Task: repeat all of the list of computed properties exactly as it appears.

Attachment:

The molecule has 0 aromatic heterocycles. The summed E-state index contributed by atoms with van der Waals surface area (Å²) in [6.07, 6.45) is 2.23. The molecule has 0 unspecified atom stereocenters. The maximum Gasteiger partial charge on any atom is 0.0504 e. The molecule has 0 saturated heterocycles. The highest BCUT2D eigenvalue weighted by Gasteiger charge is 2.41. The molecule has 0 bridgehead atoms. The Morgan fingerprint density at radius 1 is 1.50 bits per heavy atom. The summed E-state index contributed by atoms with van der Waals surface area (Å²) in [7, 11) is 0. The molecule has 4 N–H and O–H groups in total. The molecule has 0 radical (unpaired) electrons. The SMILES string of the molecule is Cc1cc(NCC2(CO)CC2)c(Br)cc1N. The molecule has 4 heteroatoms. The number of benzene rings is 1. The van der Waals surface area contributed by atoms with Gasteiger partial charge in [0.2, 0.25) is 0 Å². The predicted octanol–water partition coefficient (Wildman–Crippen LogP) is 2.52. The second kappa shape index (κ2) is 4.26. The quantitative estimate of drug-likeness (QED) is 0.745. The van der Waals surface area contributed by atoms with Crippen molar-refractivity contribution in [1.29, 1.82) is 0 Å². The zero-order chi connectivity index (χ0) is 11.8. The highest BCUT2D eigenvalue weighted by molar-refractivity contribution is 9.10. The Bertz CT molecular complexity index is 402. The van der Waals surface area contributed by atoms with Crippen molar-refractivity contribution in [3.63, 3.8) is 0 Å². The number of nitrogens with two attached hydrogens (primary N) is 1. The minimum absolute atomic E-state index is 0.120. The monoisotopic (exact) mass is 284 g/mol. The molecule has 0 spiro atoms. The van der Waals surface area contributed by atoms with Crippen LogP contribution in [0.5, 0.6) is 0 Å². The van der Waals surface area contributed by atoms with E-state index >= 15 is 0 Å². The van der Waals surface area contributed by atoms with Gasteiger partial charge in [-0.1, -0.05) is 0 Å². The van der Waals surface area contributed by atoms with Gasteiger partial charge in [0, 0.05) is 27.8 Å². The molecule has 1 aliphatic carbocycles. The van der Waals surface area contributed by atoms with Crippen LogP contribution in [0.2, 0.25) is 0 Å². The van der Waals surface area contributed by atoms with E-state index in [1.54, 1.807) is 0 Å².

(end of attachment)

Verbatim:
The molecule has 0 aromatic heterocycles. The summed E-state index contributed by atoms with van der Waals surface area (Å²) in [6.07, 6.45) is 2.23. The molecule has 0 unspecified atom stereocenters. The maximum Gasteiger partial charge on any atom is 0.0504 e. The molecule has 0 saturated heterocycles. The highest BCUT2D eigenvalue weighted by Gasteiger charge is 2.41. The molecule has 0 bridgehead atoms. The Morgan fingerprint density at radius 1 is 1.50 bits per heavy atom. The summed E-state index contributed by atoms with van der Waals surface area (Å²) in [7, 11) is 0. The molecule has 4 N–H and O–H groups in total. The molecule has 0 radical (unpaired) electrons. The SMILES string of the molecule is Cc1cc(NCC2(CO)CC2)c(Br)cc1N. The molecule has 4 heteroatoms. The number of benzene rings is 1. The van der Waals surface area contributed by atoms with Gasteiger partial charge in [0.2, 0.25) is 0 Å². The predicted octanol–water partition coefficient (Wildman–Crippen LogP) is 2.52. The second kappa shape index (κ2) is 4.26. The quantitative estimate of drug-likeness (QED) is 0.745. The van der Waals surface area contributed by atoms with Crippen molar-refractivity contribution in [1.29, 1.82) is 0 Å². The zero-order chi connectivity index (χ0) is 11.8. The highest BCUT2D eigenvalue weighted by molar-refractivity contribution is 9.10. The Bertz CT molecular complexity index is 402. The van der Waals surface area contributed by atoms with Crippen molar-refractivity contribution in [3.63, 3.8) is 0 Å². The number of nitrogens with two attached hydrogens (primary N) is 1. The minimum absolute atomic E-state index is 0.120. The monoisotopic (exact) mass is 284 g/mol. The molecule has 0 spiro atoms. The van der Waals surface area contributed by atoms with Crippen LogP contribution in [0.5, 0.6) is 0 Å². The van der Waals surface area contributed by atoms with E-state index >= 15 is 0 Å². The van der Waals surface area contributed by atoms with Gasteiger partial charge in [-0.1, -0.05) is 0 Å². The van der Waals surface area contributed by atoms with Gasteiger partial charge in [0, 0.05) is 27.8 Å². The molecule has 1 aliphatic carbocycles. The van der Waals surface area contributed by atoms with Crippen LogP contribution in [0.2, 0.25) is 0 Å². The van der Waals surface area contributed by atoms with E-state index in [1.54, 1.807) is 0 Å².